The New York shows begin in a couple of days, and from there it's the month-long whirlwind that takes us from there to London, Milan, and Paris. I don't anticipate being able to keep up with everything -- I'll do what I can, but there seem to be more fashion designers than aspiring actors in New York these days, and the shows come thick & fast.


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Stephanie H. said...

I really like these clothes and I appreciate the neutrals used. I don't have any "designer" clothes, but I would love to invest in some one day and this is right up my alley. Just out of curiosity, how much would one of these outfits cost? I may have to start a new savings account!

Anonymous said...

I as well could wear that collection it is my somewhat severe style but not too much so. My top 5 pieces are black turtleneck ,black trouser, skirt , jacket, white shirt Okay I need more,Blue jeans ,LBD,a cami or two and sweater.And twice as many shoes of course. This would or could last me for a very long time. If I have great accesories to go with it all , like scarfs & gloves ,purses, jewelery changed out seasonly. Note:: I think I dress very simply. Katie

Anonymous said...

LOVE all the collection especially the LBD. I think it is funny that Stefano is still doing all blacks and greys. I saw "the September Issue" at Sundance a few weeks ago and Anna Wintour reduced Stefano to a mute, quivering mass over his color palette (blacks and a few greys). You all MUST see this movie!! I still can't believe that Anna allowed a film crew into the offices of Vogue & into her home... Carolyn in Utah

StyleSpy said...

Stephanie - the short answer is "a bunch." Here's a link to the YSL apparel currently available at Neiman Marcus:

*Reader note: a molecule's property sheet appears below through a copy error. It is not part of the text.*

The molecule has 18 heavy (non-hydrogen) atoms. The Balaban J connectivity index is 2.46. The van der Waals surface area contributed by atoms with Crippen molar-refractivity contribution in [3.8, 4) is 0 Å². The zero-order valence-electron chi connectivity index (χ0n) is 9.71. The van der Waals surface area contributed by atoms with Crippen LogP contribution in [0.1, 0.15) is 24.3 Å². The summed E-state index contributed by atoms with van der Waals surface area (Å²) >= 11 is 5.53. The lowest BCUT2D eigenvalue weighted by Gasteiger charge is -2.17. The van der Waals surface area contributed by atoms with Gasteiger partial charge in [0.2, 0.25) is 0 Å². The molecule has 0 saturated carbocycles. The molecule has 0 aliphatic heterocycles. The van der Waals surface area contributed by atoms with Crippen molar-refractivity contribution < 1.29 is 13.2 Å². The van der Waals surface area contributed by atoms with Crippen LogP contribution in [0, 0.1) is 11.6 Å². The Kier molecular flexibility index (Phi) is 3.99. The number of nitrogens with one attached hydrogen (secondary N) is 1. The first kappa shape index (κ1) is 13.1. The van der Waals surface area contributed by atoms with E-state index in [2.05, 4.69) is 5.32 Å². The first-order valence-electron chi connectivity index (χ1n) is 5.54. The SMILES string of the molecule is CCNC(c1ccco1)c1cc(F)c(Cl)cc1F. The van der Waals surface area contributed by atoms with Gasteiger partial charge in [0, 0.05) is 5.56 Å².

and also at Saks:

As you can see, assiduous saving would be called for. But it would be worth it.

Claudia said...


Stephanie H. said...

StyleSpy -

Thanks for the information. i braced myself before checking the prices and while I could never afford a lot of pieces, one piece is not out of the realm of possibility.

I shall start saving up for some investment pieces.

Now I am wishing I had not seen the YSL leopard print pumps on the Nieman Marcus site. o.m.g.

Deja Pseu said...

I adore clothes like this. I think you're spot on with your "chic to the bone" interpretation. The great thing about neutrals like this is that you can always add a pop of color with the accessories, but the neutrals themselves are timeless. I am especially adoring that grey suit, and tryin to rationalize wearing cropped pants even though they are not my best look.

dana said...

*echoing jaw drop* That eggplant thing. Egads. The black dress. Those platforms.

Ok, the stuff at Saks and Niemans looks nothing like your photos. Is this couture and other ready to wear? Meanwhile, why shouldn't I spend $1200 on the cage booties? I mean, I spend that on day care every month, so why the heck not? Of course, I couldn't chase my toddlers in 'em.

StyleSpy said...

Dana -- the photos on the blog are from the most recent collection to go down the runway, pre-fall 2009. It hasn't made it into the stores yet, the shows are usually about 4 - 6 months ahead. YSL doesn't do couture, just RTW.

As for chasing toddlers -- well, if anything could make it glamorous, it'd be those cage booties!

Belle de Ville said...

I do like the timeless quality of most of these looks...but then again I like clothes that I can wear for more than one season.
But, am I the only one who finds his trousers to be unflattering?